On 1/24/2019 3:19 PM, VanguardLH wrote: amdx wrote: To prevent spambots I need to answer this question to confirm registration to a forum. If USB 3.1 TypeC Gen 2 speed is 10Gbps, What is the speed of 10Gbps in MB/s (Answer must include MB/s): I thought it would just be Gig to Meg or 1000, but I get that is an invalid answer, So I googled and found: " 10 Gigabit Ethernet speed 10 Gbit/s = 1250 Megabytes per second" But that also gives me a that is an invalid answer. Yes, I putting it in MB/s form, either 1000MB/s or 1250MB/s Any ideas? Mikek Gbps = Giga*bit* per second (smallcase "b" means "bit") MB/s = Mega*byte* per second (uppercase "B" means "byte") You should already be aware there are 8 bits to a byte. Divide by 8 to change bits to bytes. Then multiply by 1000 to change giga to mega (which assumes they are talking gigabytes and megabytes based on a power of 10 instead of gibibits and mebibytes based on a power of 2). 10 Gbps / (8 bits/byte) ) * 1000 = 1250 MB/s. The question does not address the encoding overhead for each packet, as Paul mentioned. "speed" may refer to the effective transfer rate regardless of the packet overhead: what got delivered irregardless of how it got packaged during transport. Data transfer rate will be less than the "speed" of a protocol due to packaging overhead; however, most users consider data transfer rate (for just the data blocks within the packets) and the speed of the connection as the same. Is this forum populated by Mensa members? A typical mathematical CAPTCHA just asks for simple arithmetic computation, not for calculating a Fourier transform or the primes within a variable range. Is it a forum populated by USB engineers that are expected to intimately know this stuff? Ok, I have tried 1000MB/s, 1250MB/s and 1212.12MB/s and I get, "You have provided an invalid answer to the question." Mikek Did you try WITHOUT the MB/s string in your answer? The question already asks "in MB/s" and "(Answer must be MB/s)". Don't include the dimension in the answer, just the numerical value.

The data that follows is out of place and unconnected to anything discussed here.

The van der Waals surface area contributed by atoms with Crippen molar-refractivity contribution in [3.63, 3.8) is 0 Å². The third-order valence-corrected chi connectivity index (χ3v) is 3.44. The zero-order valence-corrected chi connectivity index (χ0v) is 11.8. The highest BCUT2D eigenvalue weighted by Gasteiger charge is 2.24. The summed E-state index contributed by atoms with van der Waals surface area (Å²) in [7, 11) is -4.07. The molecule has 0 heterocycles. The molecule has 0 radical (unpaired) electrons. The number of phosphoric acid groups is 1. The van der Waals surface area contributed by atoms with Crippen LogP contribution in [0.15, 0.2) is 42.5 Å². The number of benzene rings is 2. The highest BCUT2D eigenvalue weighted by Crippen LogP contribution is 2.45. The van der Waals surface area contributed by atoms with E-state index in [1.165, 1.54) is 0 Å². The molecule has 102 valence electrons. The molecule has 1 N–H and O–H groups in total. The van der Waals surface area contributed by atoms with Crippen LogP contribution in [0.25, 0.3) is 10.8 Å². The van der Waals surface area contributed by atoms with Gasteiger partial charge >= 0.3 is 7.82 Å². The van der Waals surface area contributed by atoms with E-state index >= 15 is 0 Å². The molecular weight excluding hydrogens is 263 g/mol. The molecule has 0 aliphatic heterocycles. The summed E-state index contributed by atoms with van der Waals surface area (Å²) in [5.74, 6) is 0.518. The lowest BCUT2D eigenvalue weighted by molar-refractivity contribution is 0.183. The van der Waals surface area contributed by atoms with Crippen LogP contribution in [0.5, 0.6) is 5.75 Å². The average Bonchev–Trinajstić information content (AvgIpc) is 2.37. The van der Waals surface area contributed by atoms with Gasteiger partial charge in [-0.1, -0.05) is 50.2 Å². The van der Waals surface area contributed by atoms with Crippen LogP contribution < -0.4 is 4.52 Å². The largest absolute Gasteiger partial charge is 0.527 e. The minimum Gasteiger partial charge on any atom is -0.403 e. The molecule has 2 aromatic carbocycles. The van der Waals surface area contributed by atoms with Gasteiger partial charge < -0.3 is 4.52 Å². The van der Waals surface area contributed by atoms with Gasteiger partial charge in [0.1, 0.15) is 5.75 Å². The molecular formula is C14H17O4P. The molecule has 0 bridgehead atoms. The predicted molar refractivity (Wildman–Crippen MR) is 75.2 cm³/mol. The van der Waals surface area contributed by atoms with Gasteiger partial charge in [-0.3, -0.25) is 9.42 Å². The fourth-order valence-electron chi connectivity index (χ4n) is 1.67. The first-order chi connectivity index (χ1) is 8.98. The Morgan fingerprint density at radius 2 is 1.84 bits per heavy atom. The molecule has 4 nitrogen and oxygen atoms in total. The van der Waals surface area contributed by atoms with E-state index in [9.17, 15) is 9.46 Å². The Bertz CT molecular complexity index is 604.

#8




GBps to MB/s
amdx wrote:
On 1/24/2019 6:37 PM, amdx wrote: On 1/24/2019 3:19 PM, VanguardLH wrote: amdx wrote: To prevent spambots I need to answer this question to confirm registration to a forum. If USB 3.1 TypeC Gen 2 speed is 10Gbps, What is the speed of 10Gbps in MB/s (Answer must include MB/s): ** I thought it would just be Gig to Meg or 1000, but I get that is an invalid answer, So I googled and found: " 10 Gigabit Ethernet speed 10 Gbit/s = 1250 Megabytes per second" But that also gives me a that is an invalid answer. ** Yes, I putting it in MB/s form, either 1000MB/s or 1250MB/s Any ideas? *********************** Mikek Gbps = Giga*bit* per second* (smallcase "b" means "bit") MB/s = Mega*byte* per second (uppercase "B" means "byte") You should already be aware there are 8 bits to a byte.* Divide by 8 to change bits to bytes.* Then multiply by 1000 to change giga to mega (which assumes they are talking gigabytes and megabytes based on a power of 10 instead of gibibits and mebibytes based on a power of 2). 10 Gbps / (8 bits/byte) ) * 1000 = 1250 MB/s. The question does not address the encoding overhead for each packet, as Paul mentioned.* "speed" may refer to the effective transfer rate regardless of the packet overhead: what got delivered irregardless of how it got packaged during transport.* Data transfer rate will be less than the "speed" of a protocol due to packaging overhead; however, most users consider data transfer rate (for just the data blocks within the packets) and the speed of the connection as the same. Is this forum populated by Mensa members?* A typical mathematical CAPTCHA just asks for simple arithmetic computation, not for calculating a Fourier transform or the primes within a variable range.* Is it a forum populated by USB engineers that are expected to intimately know this stuff? *Ok, I have tried 1000MB/s, 1250MB/s and 1212.12MB/s and I get, "You have provided an invalid answer to the question." *********************************** Mikek Thanks guys, I finally got in with 1250 MB/s. The question: "If USB 3.1 TypeC Gen 2 speed is 10Gbps, What is the speed of 10Gbps in MB/s (Answer must include MB/s):" The space was important in the answer, but apparently not in the question! I see you got it. I suspect they simply parsed on a word boundary to get the numerical value, so your "MB/s" got discarded and just the "1250" got accepted. The question, per its wording, only wanted a numerical answer, not the dimension (MB/s).